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Putting Kibble To Work

Hand-Feeding Your Dog

When it comes to feeding time, it’s common practice to dump some kibble in a bowl and call it good.

While there’s nothing wrong with that approach, there’s also a lot more that you can do with your dog’s kibble. And it doesn’t take tons of extra time.

We’re talking about hand-feeding. This common dog-training practice provides numerous benefits, such as:

  • Relationship and trust building
  • Encouraging slower eating
  • Helping with resource guarding
  • Providing mental enrichment

And you don’t have to worry about too many extra treats causing weight gain.

It’s also easy to incorporate into a busy schedule in several different ways. That’s because you can use hand-feeding to distribute some or all of your dog’s daily kibble.

Simply measure out your dog’s daily food portion to avoid over- or under-feeding. Then, decide which of these options to try – or do them both!

Hand-Feeding Strategy One

One of the most common hand-feeding strategies involves dispensing kibble as a reward throughout the day.

Basically, any time you see your dog doing something “good,” you give them a piece of kibble. This approach helps reinforce behaviors you like to see – but it doesn’t stop there.

This approach also encourages your dog to focus on you more, which helps establish, build, and strengthen your relationship.

A strong bond is the backbone of every human/canine relationship, but it’s especially beneficial when you have shy or fearful dogs. Why? They focus on you more instead of those scary distractions.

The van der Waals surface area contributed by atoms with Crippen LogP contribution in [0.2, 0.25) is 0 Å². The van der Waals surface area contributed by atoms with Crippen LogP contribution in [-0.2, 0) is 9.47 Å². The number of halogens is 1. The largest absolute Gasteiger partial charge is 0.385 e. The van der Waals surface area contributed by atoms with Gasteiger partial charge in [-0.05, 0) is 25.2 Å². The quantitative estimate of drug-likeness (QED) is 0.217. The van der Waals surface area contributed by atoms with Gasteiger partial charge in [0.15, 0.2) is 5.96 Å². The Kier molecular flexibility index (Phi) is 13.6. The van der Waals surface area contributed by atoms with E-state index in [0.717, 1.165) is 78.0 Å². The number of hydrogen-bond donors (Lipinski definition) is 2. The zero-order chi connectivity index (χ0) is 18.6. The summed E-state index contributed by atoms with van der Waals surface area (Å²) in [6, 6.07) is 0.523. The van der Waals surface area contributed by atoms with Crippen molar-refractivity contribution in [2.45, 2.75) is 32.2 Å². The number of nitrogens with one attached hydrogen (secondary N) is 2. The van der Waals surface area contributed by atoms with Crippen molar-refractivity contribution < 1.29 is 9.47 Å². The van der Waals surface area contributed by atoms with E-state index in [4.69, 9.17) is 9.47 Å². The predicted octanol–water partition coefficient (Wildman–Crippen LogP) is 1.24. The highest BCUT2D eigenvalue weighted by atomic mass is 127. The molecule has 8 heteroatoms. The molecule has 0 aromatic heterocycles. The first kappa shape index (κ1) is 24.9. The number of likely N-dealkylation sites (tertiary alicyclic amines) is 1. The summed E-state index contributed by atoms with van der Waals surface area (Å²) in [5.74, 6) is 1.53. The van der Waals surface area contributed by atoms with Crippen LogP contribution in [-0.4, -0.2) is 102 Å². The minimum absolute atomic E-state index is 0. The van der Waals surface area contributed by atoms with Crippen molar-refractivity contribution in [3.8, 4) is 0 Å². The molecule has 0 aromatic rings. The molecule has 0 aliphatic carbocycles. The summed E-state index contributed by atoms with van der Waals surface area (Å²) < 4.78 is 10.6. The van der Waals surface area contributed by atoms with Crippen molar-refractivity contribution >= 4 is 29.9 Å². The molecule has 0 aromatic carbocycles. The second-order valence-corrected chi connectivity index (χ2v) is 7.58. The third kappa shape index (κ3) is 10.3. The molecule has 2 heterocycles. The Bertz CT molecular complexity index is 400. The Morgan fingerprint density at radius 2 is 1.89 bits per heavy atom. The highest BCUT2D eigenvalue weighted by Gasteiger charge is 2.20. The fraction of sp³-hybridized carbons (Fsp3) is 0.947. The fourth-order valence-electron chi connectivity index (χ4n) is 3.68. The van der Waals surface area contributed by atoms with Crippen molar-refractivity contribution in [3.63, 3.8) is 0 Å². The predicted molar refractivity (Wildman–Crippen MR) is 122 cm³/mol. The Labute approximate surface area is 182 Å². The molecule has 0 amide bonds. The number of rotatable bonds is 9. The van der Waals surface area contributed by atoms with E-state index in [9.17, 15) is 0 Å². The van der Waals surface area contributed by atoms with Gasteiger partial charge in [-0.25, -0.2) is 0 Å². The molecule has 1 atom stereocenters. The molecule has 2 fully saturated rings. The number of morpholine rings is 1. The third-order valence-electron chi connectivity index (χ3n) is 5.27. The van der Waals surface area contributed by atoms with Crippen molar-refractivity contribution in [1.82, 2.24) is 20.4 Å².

You can even use this form of hand-feeding to teach your dog impulse control.

Hand-Feeding Strategy Two

Hand-feeding as a reward isn’t the only way you can use kibble. You can use it for playtime too!

If your dog has a high prey drive, excess energy, or just loves a fun game, have them chase the kibble! That’s right; toss a piece of kibble and encourage your dog to go after it. Then repeat!

This “game” may seem silly, but it gives a dog the chance to feed their natural instincts – chasing food. That also adds up to an enrichment activity that works their bodies and brains!

For the best results, choose well-lit areas that aren’t slippery. The kibble should be easy to find; it’s all about the pursuit. Once you hear them crunching, toss another piece of kibble in the opposite direction to keep “the chase” going.

It’s also important to keep your dog’s physical health and ability in mind when you toss.

This game is all about instant gratification from “the chase,” even if they can’t move very quickly (or far). Younger dogs may charge down a hallway over and over again after their kibble, but less mobile dogs still love the game when it only involves a few steps.

Finally, this is only the tip of the iceberg when it comes to hand-feeding. You can learn more about hand-feeding here.

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